Stone lamps filled with sea mammal oil once illuminated and heated Alutiiq homes with the aid of small wicks twisted from plant fibers. Many different plants could serve this purpose. Kodiak’s early Russian colonists noted lamps fitted with grass wicks. Alutiiq people also used clumps of moss and tufts of cotton grass to fashion wicks, as both materials absorb oil well.
Cotton grass (Eriophorum spp.) is sedge that grows in a wide range of wet habitats. There are three varieties in the Kodiak region. Cotton grass blooms in summer, creating an easily identifiable white, fluffy seed head that resembles cotton, as well as narrow, grass-like leave that rise from its base. Elders remember rolling several tufts of the cotton to create an absorbent wick that burned gradually.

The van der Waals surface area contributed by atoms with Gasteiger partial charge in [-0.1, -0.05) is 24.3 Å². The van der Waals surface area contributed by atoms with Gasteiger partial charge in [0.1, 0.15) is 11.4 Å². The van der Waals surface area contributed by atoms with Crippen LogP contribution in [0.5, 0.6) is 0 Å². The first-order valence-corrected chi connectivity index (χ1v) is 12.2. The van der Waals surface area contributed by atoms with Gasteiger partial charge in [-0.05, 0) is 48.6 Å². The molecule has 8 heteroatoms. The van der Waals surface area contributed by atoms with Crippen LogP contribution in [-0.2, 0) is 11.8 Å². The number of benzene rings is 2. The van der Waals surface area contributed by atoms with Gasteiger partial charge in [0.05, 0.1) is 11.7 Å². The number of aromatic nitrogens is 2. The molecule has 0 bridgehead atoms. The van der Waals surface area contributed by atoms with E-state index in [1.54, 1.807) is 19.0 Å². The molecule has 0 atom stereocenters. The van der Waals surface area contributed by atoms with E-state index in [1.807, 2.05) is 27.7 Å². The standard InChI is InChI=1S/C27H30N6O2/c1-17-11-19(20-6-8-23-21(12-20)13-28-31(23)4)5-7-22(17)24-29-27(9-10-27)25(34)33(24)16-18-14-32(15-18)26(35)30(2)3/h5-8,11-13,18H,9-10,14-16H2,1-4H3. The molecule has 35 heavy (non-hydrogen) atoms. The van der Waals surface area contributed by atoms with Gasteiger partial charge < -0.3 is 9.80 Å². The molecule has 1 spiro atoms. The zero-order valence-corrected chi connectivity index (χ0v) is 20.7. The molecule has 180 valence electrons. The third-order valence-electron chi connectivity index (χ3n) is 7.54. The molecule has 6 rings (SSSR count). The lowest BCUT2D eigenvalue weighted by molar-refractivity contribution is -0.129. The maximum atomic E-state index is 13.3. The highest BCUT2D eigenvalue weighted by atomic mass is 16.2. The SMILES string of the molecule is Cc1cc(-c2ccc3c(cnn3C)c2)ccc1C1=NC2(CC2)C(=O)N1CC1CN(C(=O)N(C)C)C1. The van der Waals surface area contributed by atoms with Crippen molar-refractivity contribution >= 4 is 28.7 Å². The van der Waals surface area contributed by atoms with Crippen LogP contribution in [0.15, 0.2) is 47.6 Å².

The wick is an ancient piece of Alutiiq technology. Although plant fibers are seldom preserved in prehistoric sites, archaeologists know that Kodiak’s earliest residents used them. Settlements over 7,000 years have produced lamps with soot-blackened rims. They were charred as a burning wick consumed the seal, sea lion, or whale oil within.
Source: Alutiiq Museum [xyz-ihs snippet=”Adsense-responsive”]